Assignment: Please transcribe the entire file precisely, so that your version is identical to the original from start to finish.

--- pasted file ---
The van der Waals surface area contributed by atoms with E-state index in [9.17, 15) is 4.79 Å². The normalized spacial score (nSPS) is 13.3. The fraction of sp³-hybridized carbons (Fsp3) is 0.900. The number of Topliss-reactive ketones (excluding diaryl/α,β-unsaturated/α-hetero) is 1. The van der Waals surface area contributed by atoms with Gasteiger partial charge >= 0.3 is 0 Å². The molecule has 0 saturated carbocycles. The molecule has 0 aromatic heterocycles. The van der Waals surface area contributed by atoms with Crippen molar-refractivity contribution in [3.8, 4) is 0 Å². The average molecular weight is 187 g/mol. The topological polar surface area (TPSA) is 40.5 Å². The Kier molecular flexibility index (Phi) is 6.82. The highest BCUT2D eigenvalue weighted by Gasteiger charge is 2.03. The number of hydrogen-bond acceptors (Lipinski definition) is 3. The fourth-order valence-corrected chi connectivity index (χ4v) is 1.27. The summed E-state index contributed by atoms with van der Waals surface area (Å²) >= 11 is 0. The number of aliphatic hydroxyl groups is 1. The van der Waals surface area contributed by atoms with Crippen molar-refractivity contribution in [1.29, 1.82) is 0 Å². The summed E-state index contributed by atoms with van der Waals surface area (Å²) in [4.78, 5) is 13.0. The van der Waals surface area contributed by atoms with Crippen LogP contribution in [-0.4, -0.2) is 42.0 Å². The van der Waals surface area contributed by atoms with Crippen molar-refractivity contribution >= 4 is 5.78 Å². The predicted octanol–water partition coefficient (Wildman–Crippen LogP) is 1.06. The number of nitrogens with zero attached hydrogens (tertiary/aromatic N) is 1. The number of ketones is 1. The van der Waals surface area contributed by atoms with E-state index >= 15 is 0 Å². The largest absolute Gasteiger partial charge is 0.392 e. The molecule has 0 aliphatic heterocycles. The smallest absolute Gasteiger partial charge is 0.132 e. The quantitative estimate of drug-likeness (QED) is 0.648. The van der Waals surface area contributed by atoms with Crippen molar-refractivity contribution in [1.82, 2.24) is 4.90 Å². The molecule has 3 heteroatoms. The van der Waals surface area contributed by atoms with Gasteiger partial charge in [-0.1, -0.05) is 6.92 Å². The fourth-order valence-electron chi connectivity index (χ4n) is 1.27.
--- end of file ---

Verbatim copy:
The van der Waals surface area contributed by atoms with E-state index in [9.17, 15) is 4.79 Å². The normalized spacial score (nSPS) is 13.3. The fraction of sp³-hybridized carbons (Fsp3) is 0.900. The number of Topliss-reactive ketones (excluding diaryl/α,β-unsaturated/α-hetero) is 1. The van der Waals surface area contributed by atoms with Gasteiger partial charge >= 0.3 is 0 Å². The molecule has 0 saturated carbocycles. The molecule has 0 aromatic heterocycles. The van der Waals surface area contributed by atoms with Crippen molar-refractivity contribution in [3.8, 4) is 0 Å². The average molecular weight is 187 g/mol. The topological polar surface area (TPSA) is 40.5 Å². The Kier molecular flexibility index (Phi) is 6.82. The highest BCUT2D eigenvalue weighted by Gasteiger charge is 2.03. The number of hydrogen-bond acceptors (Lipinski definition) is 3. The fourth-order valence-corrected chi connectivity index (χ4v) is 1.27. The summed E-state index contributed by atoms with van der Waals surface area (Å²) >= 11 is 0. The number of aliphatic hydroxyl groups is 1. The van der Waals surface area contributed by atoms with Crippen molar-refractivity contribution in [1.29, 1.82) is 0 Å². The summed E-state index contributed by atoms with van der Waals surface area (Å²) in [4.78, 5) is 13.0. The van der Waals surface area contributed by atoms with Crippen LogP contribution in [-0.4, -0.2) is 42.0 Å². The van der Waals surface area contributed by atoms with Crippen molar-refractivity contribution >= 4 is 5.78 Å². The predicted octanol–water partition coefficient (Wildman–Crippen LogP) is 1.06. The number of nitrogens with zero attached hydrogens (tertiary/aromatic N) is 1. The number of ketones is 1. The van der Waals surface area contributed by atoms with E-state index >= 15 is 0 Å². The largest absolute Gasteiger partial charge is 0.392 e. The molecule has 0 aliphatic heterocycles. The smallest absolute Gasteiger partial charge is 0.132 e. The quantitative estimate of drug-likeness (QED) is 0.648. The van der Waals surface area contributed by atoms with Crippen molar-refractivity contribution in [1.82, 2.24) is 4.90 Å². The molecule has 3 heteroatoms. The van der Waals surface area contributed by atoms with Gasteiger partial charge in [-0.1, -0.05) is 6.92 Å². The fourth-order valence-electron chi connectivity index (χ4n) is 1.27.